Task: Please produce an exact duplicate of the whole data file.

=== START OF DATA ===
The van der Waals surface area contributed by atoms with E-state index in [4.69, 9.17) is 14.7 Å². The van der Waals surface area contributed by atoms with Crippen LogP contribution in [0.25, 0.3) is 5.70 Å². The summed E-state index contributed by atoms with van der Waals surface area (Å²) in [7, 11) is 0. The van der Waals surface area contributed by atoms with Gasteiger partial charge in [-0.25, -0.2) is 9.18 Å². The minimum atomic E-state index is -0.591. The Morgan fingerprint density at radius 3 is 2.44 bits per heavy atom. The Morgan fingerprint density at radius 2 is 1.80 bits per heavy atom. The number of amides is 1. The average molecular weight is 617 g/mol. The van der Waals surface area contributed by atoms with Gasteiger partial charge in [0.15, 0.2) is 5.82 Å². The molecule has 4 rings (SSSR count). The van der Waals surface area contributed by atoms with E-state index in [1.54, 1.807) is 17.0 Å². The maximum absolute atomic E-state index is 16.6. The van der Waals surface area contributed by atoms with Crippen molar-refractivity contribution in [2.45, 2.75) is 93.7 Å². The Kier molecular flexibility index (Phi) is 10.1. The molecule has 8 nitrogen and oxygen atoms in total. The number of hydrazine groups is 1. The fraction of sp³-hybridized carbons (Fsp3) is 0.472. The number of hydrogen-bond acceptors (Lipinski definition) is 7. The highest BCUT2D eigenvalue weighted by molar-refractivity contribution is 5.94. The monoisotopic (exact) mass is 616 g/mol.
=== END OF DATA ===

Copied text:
The van der Waals surface area contributed by atoms with E-state index in [4.69, 9.17) is 14.7 Å². The van der Waals surface area contributed by atoms with Crippen LogP contribution in [0.25, 0.3) is 5.70 Å². The summed E-state index contributed by atoms with van der Waals surface area (Å²) in [7, 11) is 0. The van der Waals surface area contributed by atoms with Gasteiger partial charge in [-0.25, -0.2) is 9.18 Å². The minimum atomic E-state index is -0.591. The Morgan fingerprint density at radius 3 is 2.44 bits per heavy atom. The Morgan fingerprint density at radius 2 is 1.80 bits per heavy atom. The number of amides is 1. The average molecular weight is 617 g/mol. The van der Waals surface area contributed by atoms with Gasteiger partial charge in [0.15, 0.2) is 5.82 Å². The molecule has 4 rings (SSSR count). The van der Waals surface area contributed by atoms with E-state index in [1.54, 1.807) is 17.0 Å². The maximum absolute atomic E-state index is 16.6. The van der Waals surface area contributed by atoms with Crippen molar-refractivity contribution in [2.45, 2.75) is 93.7 Å². The Kier molecular flexibility index (Phi) is 10.1. The molecule has 8 nitrogen and oxygen atoms in total. The number of hydrazine groups is 1. The fraction of sp³-hybridized carbons (Fsp3) is 0.472. The number of hydrogen-bond acceptors (Lipinski definition) is 7. The highest BCUT2D eigenvalue weighted by molar-refractivity contribution is 5.94. The monoisotopic (exact) mass is 616 g/mol.